Crabtree mentioned the (albeit cliche) concept of NYC as a melting pot. That aspect is where the directors and producers found the magic, so to speak. “The really interesting thing about New York is it’s got this fascinating immigrant culture to it—real, real history to it,” said director Jonathan Van Tulleken. “There’s this sort of shining glass capitalist New York that most people see,” he said.

Shows like Succession, Sex and the City, and Mad Men come to mind. “But I feel like there’s this other New York that is really never depicted in TV that has all this history and all this mythology and this blend of all these cultures,” Van Tulleken said. It was “a bit of a gift,” he said, “to kind of dig into that world and find the kind of fairytale, find the horror genre in a space that really never gets filmed.”

“Victor’s novel is like a treasure map to that perspective on New York,” said Michael Francis Williams, who directed the standalone Episode 7. “We just got to go and play in this very specific point of view.”

Author and native New Yorker Victor LaValle, who wrote the novel The Changeling, grounded this dark fairytale in reality. “What I love about this show and what I love about this book is every single place is real,” said series screenwriter Kelly Marcel. “North Brother Island is real. That Washington [Heights] Library is real. They are all real places.” You could watch the show, she said, and then “you can go on their journey” LaValle finished. “The secret history of New York,” he said, “that was like the underlying idea.” He enjoys it when people are shocked to discover that a place he mythologized actually exists.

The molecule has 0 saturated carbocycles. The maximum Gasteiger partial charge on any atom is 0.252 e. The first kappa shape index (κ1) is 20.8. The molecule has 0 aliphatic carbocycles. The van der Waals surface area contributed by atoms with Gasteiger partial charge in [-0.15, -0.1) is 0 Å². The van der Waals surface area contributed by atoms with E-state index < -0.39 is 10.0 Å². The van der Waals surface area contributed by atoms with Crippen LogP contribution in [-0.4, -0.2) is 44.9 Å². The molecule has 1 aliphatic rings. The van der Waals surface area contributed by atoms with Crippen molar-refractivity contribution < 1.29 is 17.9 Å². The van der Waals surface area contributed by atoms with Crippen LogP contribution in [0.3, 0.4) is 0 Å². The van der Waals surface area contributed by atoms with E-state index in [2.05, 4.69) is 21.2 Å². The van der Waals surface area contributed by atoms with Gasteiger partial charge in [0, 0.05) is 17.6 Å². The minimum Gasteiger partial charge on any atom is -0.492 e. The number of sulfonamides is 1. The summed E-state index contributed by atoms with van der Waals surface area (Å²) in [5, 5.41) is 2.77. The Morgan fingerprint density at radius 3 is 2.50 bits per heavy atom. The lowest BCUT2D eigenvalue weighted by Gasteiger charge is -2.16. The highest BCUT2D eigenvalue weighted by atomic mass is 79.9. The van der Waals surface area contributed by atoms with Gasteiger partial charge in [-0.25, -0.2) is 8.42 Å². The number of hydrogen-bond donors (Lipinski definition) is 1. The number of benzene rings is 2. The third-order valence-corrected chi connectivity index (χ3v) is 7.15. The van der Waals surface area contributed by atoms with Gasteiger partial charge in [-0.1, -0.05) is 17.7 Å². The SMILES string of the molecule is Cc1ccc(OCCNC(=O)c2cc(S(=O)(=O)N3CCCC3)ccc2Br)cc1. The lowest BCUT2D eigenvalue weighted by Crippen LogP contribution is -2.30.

If finishing each other’s sentences wasn’t already an indication, it was clear Marcel and LaValle genuinely like each other. The author praised his adaptor in particular for her work with “the joyous surprise” that was the Lillian-focused Episode 107. “That one was Kelly,” he said. “We talked about various things, but that was Kelly saying ‘I’m just gonna pour everything I’m thinking and feeling into this’ and make it into this ambitious, surprising, powerful like one-woman play almost.”

What’s next for The Changeling in (a potential) season 2?